The Prophetic Period

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Gurgle. Rumble. Ooze. Bloat. Expand. Bleed. Weep.

Feelings. All of it. Too much of it.  

Chocolate. Ibuprofen. Netflix. More Chocolate. Rinse and repeat.

Menstruation is no fun.

The first few days are terrible. The pain is dull yet overpowering. The emotions burn with fury.

I have a routine. I cancel all non-emergency plans, buy comfort food, find a TV show I can binge, change the sheets (and keep spare ones on the side), and give myself permission to revert into a fetal ball of despair and gloom.

I don’t get out of bed unless I need to. My movements are slow and sleep slips away. Some days all I can muster are a few whimpers that I hope communicate all my feelings—my joy, my sadness, my shame, my excitement, my doubts, my loneliness and my stubbornness.

When I say I feel all the feelings, I mean ALL the feelings.

Instagram photos of French bulldogs make me cry. The Jane the Virgin episode makes me cry. Silence makes me cry. Everything makes me cry.

I also don’t make big decisions when I’m on my period. With my emotions running amok, I am cautious and skeptical.

“I don’t trust you,” I used to tell my body when my bloated and tender belly raged with hormones, chocolate and shame. I’d be disgusted when it bled and excreted nasty goop. I poked and yelled at my body for being so tedious and annoying.

It felt like my body hated me. So I hated it back.

I hated it for plunging me into a deep melancholy. I hated it for swelling in dull pain. But mostly I hated it for not letting me trust my mind. I hated it for robbing me of my ability to make well-informed, logical decisions. I hated it for betraying me.

It wasn’t until I found the language of embodiment that I realized that my body wasn’t against me. My body is for me. My body is me.

My body talks to me. She craves chocolate and prefers the fetal position when I’m tired. She tumbles and gurgles when I don’t know how to hold my anxiety. She plops herself in bed when I feel defeated.

When I am on my period, she doesn’t hurt me. She simply amplifies her voice.

The dull pain, the lethargy, the melancholy—it is her way of telling me, “You’re hurting, beloved.”

My body is a prophet. She listens and connects. She sees all. She protects me and shields me, but she doesn’t let me hide forever. She whispers tenderly and proclaims loudly the truth. She invites me into shalom, into a new way of being, into death, into new life.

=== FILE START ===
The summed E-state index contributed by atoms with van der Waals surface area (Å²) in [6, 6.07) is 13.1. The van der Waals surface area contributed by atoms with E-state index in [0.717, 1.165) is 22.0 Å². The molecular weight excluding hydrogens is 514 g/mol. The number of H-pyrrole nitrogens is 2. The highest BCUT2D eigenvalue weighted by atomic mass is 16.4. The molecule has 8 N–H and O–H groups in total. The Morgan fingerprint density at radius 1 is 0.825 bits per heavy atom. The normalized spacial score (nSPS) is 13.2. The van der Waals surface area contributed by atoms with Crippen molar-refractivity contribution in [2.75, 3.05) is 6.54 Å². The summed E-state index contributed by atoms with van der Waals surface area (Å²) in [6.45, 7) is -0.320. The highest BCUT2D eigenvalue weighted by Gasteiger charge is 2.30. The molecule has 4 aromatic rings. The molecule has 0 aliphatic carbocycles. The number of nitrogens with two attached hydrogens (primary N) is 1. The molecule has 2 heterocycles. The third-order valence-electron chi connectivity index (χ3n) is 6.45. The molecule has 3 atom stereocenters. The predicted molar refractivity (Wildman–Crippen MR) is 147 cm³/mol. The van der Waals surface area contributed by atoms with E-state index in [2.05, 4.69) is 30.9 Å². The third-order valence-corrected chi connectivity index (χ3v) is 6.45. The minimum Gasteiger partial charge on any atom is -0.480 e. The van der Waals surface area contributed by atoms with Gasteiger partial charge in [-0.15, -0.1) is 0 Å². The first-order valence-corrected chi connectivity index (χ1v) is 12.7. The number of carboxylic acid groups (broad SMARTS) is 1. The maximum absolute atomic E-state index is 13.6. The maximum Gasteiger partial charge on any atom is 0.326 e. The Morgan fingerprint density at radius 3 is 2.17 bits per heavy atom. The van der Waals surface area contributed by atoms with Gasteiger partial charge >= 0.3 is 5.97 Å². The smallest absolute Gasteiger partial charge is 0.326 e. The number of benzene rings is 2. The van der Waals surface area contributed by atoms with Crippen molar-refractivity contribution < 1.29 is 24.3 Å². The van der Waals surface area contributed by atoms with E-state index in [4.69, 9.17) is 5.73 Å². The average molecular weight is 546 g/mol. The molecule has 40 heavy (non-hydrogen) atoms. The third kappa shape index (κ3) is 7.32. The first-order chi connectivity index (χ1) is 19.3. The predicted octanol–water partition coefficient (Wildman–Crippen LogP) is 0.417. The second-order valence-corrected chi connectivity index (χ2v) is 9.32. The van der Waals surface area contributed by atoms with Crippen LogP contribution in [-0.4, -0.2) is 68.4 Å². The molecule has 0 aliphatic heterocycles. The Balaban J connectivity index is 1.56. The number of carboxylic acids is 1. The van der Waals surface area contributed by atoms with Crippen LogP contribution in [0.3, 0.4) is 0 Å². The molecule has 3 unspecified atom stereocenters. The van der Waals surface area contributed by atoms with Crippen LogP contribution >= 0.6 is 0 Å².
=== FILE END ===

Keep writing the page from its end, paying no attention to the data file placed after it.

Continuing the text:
I am learning to listen to her. I am noticing when she feels tender and when she feels tired. When she wants to move, I turn on the music and start dancing. When she’s craving something healthy, I feed her a salad. When she’s not, I feed her some cake. Sometimes I put on a few extra pounds and my jeans don’t fit anymore, but I tell my body she can expand if she wants to. I wonder if it’s an invitation to expand my heart a bit more, to expand my worldview.

I still don’t make big decisions when I’m on my period. My emotions do tend to run amok and there’s wisdom in waiting. But I do pay attention. I pay attention to the decisions I want to make. I pay attention to how I react. I pay attention to how I respond.

Later, when the hormones and the red fury subside, I tell my prophetic body, “Thank you for guiding me through another month. Thank you for speaking to me. Thank you for loving me tenderly and fiercely.”

We are one. We are whole.

 

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Leah Abraham

Leah Abraham

Leah is a storyteller + writer + journalist + creative + empathizing romantic + pessimistic realist + ISFP + Enneagram type 2 + much more. She lives in the Seattle area where she works as an education reporter and features writer. Bonus facts: She loves the great indoors, hates to floss, and is obsessed with Korean food and her dorky, immigrant family.
Leah Abraham
Leah Abraham

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